Andrea Welter, assistant head teacher from Pheasey Park Primary School, explains why successful catch-up programmes in education need to focus on closing the literacy gap
Children’s reading achievement has been hit hard by the pandemic and the most significant impact has been seen in younger children, a new report by Juniper Education has suggested.
The figures state that in autumn 2019, 82% of Year 3 pupils achieved age related expectations in reading. Two years later, this number had dropped to just 68%.
As schools continue to launch catch-up schemes and targeted programmes to help their pupils recover the learning they have missed due to COVID, it is more important than ever to ensure literacy is a priority.
The broader picture of education includes strong literacy skills
It is essential for schools to find effective ways to fortify children’s reading skills as literacy is at the heart of every curriculum subject.
When a child can read well, they are in a better position to be able to interpret a science challenge, source information for a project on the Queen’s coronation in history and digest the terminology used to describe rock formations in geography.
With strong literacy skills pupils are much more inclined to read for the pure joy of it too. These are outcomes all schools want to achieve.
Without a firm grasp of reading, children could potentially be on the back foot right the way through their schooling. That’s why catch-up programmes designed around literacy will be so crucial for helping to address the complexity of the challenge ahead.
Uncovering the issues behind reading difficulties
One of the key tasks for schools is to identify reading difficulties but this is not always as straightforward as it may sound.
The issues children experience can often be concealed. Many pupils develop coping strategies over time that are difficult to unpick.
At Pheasey Park, we use a piece of software from Lexplore Analytics to help us uncover the specific reading issues individual children are having. The technology is designed to follow a child’s eye movements as they read. It automatically analyses how long their eyes rest on one word and how quickly the eyes move forwards and backwards across a series of words.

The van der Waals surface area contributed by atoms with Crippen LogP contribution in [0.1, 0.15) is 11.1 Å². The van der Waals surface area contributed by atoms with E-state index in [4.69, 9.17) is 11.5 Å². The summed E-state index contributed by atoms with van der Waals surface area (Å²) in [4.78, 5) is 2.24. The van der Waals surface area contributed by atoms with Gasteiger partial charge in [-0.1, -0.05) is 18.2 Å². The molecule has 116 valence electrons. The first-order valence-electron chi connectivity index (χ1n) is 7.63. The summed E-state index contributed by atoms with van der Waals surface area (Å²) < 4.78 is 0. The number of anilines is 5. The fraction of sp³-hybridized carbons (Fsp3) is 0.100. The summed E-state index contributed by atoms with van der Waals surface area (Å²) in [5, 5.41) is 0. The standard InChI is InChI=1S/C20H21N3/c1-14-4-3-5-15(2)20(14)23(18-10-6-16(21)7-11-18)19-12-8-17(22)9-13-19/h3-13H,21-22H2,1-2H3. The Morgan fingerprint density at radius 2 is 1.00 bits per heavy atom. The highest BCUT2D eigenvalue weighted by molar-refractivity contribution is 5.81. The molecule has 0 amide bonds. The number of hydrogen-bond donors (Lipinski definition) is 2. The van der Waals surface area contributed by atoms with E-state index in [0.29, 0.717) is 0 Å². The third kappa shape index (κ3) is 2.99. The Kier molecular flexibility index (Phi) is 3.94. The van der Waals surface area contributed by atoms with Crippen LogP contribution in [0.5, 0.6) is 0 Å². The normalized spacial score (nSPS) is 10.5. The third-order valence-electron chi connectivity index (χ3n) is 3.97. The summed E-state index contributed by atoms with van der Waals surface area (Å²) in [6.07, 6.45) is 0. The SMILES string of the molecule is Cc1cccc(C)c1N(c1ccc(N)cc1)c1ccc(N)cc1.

The results help us to get a very clear picture of which children are at risk of specific reading difficulties, such as dyslexia. This helps us to design interventions that make a difference, and we can also use the technology to measure the impact of the actions we put in place.
Considering the pastoral impact when it comes to reading difficulties
Reading difficulties not only affect children’s academic achievement. They can also have a negative impact on a child’s emotional wellbeing. So, a successful catch-up programme for literacy should always support pupils’ achievement with a focus on the pastoral aspects of learning recovery.
While it’s important to understand where pupils are in their learning and monitor the progress they are making, schools need to find ways to assess children without piling on the pressure and technology can help here too.
An on-screen activity or digital quiz is often more enjoyable for children to complete than a typical written test. When assessment is fun, there is no ‘fear of the big test’ that could potentially skew the results. Schools are therefore more likely to get a more accurate understanding of a child’s true ability.
In our school, some of the screening technology we use is so enjoyable, our pupils have been known to ask us if they can repeat the testing process more than once. Technology-based testing can also save time for teachers by reducing administration, allowing them to focus on planning and delivering activities that help their pupils to achieve their full potential.
Whether catch-up programmes are shaped around tutoring, extra-curricular learning activities or lunch time revision clubs, schools that place literacy at the front and centre of everything they do will be in a strong position to ensure every child gets the support they need to succeed.